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To Kill a Mockingbird

by Harper Lee

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What quote from Chapter 16 of To Kill a Mockingbird shows how "conflict presents an opportunity for change"?

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This question could certainly apply to one of the novel's most unusual characters, Dolphus Raymond, though the change was not necessarily for the better. One of the wealthiest men in town who owned property along the Alabama River, Raymond was engaged to "marry one the Spencer ladies," but just before the wedding

"... the bride went upstairs and blew her head off. Shotgun. Pulled the trigger with her toes."  (Chapter 16)

The bride-to-be had apparently discovered that Dolphus was also involved with his African American mistress, and the disgrace that Miss Spencer faced was too much for her to bear. The event caused Dolphus to be estranged from the rest of Maycomb's white community, who scorned him for his interracial tryst. A change came over Dolphus, too, and he soon began to appear in public, weaving about while drinking from a bottle hidden inside a paper sack. Dolphus and his mistress produced a number of "mixed" children: Though Jem considered them "real sad" because of their heritage, Dolphus was "real good to those chillun," and he provided an education for them "up north" where people "don't mind 'em." Dolphus meets up with Scout and Dill during the trial, and he reveals both his special secret about what's really inside the bottle in the sack and his love for the black folks of Maycomb. Like Miss Maudie, Dolphus chooses not to stomach the trial in person, but he is one of Tom's supporters, and he understands the source of Dill's tears--to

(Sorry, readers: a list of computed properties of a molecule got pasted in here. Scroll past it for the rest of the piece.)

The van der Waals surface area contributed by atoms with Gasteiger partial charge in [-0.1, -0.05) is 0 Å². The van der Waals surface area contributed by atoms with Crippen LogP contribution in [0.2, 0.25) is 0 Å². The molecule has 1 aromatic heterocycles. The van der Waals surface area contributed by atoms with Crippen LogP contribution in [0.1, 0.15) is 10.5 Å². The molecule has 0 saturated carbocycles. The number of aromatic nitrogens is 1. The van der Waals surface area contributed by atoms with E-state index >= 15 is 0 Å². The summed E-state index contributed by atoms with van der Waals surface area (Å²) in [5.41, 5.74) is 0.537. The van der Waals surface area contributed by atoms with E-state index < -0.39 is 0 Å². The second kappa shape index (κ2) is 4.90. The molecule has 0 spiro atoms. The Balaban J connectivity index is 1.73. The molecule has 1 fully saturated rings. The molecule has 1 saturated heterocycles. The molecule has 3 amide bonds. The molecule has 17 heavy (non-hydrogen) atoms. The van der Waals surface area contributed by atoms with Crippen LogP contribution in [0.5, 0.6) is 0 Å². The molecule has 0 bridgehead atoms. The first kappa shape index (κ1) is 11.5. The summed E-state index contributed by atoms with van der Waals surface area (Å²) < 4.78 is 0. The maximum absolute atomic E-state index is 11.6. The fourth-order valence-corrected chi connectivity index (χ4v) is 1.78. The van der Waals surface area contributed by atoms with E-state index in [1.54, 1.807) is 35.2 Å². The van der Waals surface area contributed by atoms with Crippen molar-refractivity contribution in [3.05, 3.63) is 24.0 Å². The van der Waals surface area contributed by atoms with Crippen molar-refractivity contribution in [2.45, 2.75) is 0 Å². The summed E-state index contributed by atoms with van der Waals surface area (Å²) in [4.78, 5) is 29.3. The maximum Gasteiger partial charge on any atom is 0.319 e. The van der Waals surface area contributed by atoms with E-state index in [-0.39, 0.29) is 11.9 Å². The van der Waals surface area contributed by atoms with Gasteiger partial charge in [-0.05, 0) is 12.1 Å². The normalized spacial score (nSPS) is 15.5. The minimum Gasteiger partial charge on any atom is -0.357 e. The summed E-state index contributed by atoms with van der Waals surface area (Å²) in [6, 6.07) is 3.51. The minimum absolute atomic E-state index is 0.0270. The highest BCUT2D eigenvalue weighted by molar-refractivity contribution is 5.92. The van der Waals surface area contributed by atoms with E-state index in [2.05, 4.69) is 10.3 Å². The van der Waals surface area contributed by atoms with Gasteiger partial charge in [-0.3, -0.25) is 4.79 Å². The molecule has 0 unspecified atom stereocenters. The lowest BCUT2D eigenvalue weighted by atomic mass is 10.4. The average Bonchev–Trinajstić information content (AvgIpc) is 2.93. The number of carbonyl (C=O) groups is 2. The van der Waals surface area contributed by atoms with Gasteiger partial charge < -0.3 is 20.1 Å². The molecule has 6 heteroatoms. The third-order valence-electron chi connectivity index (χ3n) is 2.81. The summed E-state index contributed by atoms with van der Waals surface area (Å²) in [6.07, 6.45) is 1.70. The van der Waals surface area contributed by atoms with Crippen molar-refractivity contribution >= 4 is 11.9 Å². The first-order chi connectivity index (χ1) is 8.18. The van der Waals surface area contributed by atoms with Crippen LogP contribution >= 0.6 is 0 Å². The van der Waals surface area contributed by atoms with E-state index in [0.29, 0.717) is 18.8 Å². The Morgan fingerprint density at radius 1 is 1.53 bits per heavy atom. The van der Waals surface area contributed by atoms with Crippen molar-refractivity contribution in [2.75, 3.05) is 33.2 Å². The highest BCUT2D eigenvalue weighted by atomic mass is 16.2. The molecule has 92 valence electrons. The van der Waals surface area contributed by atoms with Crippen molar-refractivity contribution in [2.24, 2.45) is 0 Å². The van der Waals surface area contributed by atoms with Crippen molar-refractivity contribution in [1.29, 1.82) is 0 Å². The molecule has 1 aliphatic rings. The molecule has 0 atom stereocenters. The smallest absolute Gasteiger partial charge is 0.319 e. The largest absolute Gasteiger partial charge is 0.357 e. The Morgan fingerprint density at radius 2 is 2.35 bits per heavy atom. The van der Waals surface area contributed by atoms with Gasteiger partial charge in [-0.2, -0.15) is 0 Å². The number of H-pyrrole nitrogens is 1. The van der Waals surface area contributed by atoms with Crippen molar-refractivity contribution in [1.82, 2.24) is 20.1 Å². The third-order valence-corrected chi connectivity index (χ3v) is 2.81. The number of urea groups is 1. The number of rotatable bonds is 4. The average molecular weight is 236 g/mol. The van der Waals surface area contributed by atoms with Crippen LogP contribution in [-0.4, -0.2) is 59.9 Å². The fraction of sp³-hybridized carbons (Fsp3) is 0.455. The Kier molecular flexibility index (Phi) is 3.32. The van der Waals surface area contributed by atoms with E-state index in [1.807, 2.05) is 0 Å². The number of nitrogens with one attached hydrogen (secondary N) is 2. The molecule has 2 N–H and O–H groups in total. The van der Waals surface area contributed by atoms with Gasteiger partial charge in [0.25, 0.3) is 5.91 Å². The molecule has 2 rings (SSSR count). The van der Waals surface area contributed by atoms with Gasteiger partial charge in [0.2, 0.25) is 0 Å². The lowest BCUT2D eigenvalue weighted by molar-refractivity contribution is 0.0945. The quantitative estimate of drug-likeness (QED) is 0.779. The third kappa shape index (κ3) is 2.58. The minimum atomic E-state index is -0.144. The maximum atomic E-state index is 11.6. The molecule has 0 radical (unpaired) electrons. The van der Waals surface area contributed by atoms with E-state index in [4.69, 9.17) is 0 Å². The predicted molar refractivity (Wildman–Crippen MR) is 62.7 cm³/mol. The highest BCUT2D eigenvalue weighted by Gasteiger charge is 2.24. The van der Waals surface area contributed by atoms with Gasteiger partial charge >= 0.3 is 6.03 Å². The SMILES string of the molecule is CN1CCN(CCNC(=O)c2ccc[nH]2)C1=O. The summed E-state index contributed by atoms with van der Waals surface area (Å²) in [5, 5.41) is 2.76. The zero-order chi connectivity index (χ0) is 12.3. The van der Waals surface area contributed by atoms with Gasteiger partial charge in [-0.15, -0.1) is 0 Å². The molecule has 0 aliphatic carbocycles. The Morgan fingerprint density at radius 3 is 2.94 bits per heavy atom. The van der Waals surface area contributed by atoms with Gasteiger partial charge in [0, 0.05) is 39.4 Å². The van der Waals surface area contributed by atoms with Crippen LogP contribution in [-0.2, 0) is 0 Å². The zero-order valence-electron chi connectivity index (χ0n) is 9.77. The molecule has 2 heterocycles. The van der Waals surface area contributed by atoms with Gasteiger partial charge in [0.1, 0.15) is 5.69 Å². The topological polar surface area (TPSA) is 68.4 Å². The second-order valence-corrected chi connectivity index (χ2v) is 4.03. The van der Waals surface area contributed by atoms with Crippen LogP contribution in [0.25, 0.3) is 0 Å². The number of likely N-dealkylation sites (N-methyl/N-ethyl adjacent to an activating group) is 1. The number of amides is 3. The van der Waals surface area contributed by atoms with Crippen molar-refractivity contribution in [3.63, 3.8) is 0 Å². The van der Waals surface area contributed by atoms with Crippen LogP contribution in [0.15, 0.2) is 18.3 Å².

"Cry about the hell white people give colored folks, without even stopping to think that they're people, too."  (Chapter 20)

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